The parade itself had been part of British culture for almost a century by that time. At first it was strictly a military event, at which regiments displayed their flags—or "colours"—so that soldiers could familiarize themselves. But George was known as a formidable general after having led troops at the Battle of Dettingen in 1743, so the military celebration seemed a fitting occasion onto which to graft his warm-weather birthday. Edward VII, who also had a November birthday, was the first to standardize the June Trooping the Colour and launched a tradition of a monarchical review of the troops that drew crowds of onlookers.

Even now, the date of the "official" birthday varies year to year. For the first seven years of her reign, Elizabeth II held her official birthday on a Thursday but has since switched over to Saturdays. And while the date is tied to the Trooping the Colour in the UK, Commonwealth nations around the world have their own criteria, which generally involve recognizing it as a public holiday.

Australia started recognizing an official birthday back in 1788, and all the provinces (save one) observe the Queen's Birthday on the second Monday in June, with Western Australia holding its celebrations on the last Monday of September or the first Monday of October.

In Canada, the official birthday has been set to align with the actual birth date of Queen Victoria—May 24, 1819—since 1845, and as such they celebrate so-called Victoria Day on May 24 or the Monday before.

In New Zealand, it's the first Monday in June, and in the Falkland Islands the actual day of the Queen's birth is celebrated publicly.

All in all, just another reason it's great to be Queen.

Have you got a Big Question you'd like us to answer? If so, let us know by emailing us at bigquestions@mentalfloss.com.

nextArticle.image_alt|e
iStock
arrow
Big Questions
What Is the Meaning Behind "420"?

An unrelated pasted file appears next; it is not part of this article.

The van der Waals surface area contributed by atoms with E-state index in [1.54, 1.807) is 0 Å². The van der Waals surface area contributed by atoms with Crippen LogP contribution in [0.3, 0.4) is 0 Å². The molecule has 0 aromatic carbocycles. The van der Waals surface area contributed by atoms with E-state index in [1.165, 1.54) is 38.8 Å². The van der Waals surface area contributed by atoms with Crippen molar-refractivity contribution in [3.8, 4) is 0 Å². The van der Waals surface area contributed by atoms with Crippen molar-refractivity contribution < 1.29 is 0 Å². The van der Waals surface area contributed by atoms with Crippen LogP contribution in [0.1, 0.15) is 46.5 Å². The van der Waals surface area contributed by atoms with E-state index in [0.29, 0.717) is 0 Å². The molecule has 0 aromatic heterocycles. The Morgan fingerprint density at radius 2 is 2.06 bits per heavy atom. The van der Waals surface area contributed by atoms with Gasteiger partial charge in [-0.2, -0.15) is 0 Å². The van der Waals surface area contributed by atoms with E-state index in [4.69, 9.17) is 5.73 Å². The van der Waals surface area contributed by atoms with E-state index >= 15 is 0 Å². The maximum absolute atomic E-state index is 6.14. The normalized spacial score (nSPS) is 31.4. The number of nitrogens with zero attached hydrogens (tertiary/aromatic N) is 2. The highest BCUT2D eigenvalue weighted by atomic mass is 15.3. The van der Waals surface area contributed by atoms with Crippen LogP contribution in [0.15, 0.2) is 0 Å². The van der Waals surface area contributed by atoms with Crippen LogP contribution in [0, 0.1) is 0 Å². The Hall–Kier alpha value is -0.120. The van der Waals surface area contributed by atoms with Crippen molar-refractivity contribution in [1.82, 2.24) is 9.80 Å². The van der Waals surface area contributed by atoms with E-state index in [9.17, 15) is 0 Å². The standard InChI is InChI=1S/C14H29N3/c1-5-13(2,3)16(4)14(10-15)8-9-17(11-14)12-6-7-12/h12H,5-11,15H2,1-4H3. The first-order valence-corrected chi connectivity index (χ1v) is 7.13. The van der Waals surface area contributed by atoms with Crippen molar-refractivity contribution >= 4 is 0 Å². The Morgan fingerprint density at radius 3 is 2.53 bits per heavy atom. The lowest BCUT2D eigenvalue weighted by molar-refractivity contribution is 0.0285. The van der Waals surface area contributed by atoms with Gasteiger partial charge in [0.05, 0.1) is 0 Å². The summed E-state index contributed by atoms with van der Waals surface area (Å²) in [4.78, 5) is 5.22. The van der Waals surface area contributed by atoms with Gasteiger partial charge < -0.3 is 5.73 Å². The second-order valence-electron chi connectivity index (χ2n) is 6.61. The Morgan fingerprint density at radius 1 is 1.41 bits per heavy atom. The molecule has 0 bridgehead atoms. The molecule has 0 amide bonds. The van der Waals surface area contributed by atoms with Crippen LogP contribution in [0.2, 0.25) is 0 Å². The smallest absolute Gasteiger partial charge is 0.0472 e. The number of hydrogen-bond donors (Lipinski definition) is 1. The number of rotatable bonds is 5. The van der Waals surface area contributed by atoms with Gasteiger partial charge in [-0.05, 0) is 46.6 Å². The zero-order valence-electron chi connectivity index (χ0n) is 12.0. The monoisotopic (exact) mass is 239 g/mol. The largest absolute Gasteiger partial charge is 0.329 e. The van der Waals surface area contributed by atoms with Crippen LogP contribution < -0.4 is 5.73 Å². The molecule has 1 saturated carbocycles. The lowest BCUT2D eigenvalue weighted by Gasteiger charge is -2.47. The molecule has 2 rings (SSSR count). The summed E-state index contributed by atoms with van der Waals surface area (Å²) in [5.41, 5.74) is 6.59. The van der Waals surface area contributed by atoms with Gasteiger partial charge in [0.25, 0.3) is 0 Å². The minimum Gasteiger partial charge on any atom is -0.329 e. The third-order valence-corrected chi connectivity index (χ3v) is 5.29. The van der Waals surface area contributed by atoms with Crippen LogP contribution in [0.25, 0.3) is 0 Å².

iStock
iStock

Whether or not you’re a marijuana enthusiast, you’re probably aware that today is an unofficial holiday for those who are. April 20—4/20—is a day when pot smokers around the world come together to, well, smoke pot. Others use the day to push for legalization, holding marches and rallies.

But why the code 420? There are a lot of theories as to why that particular number was chosen, but most of them are wrong. You may have heard that 420 is police code for possession, or maybe it’s the penal code for marijuana use. Both are false. There is a California Senate Bill 420 that refers to the use of medical marijuana, but the bill was named for the code, not the other way around.

As far as anyone can tell, the phrase started with a bunch of high school students. Back in 1971, a group of kids at San Rafael High School in San Rafael, California, got in the habit of meeting at 4:20 to smoke after school. When they’d see each other in the hallways during the day, their shorthand was “420 Louis,” meaning, “Let’s meet at the Louis Pasteur statue at 4:20 to smoke.”

Somehow, the phrase caught on—and when the Grateful Dead eventually picked it up, "420" spread through the greater community like wildfire. What began as a silly code passed between classes is now a worldwide event for smokers and legalization activists everywhere—not a bad accomplishment for a bunch of high school stoners.

Have you got a Big Question you'd like us to answer? If so, let us know by emailing us at bigquestions@mentalfloss.com.

SECTIONS

arrow
LIVE SMARTER
More from mental floss studios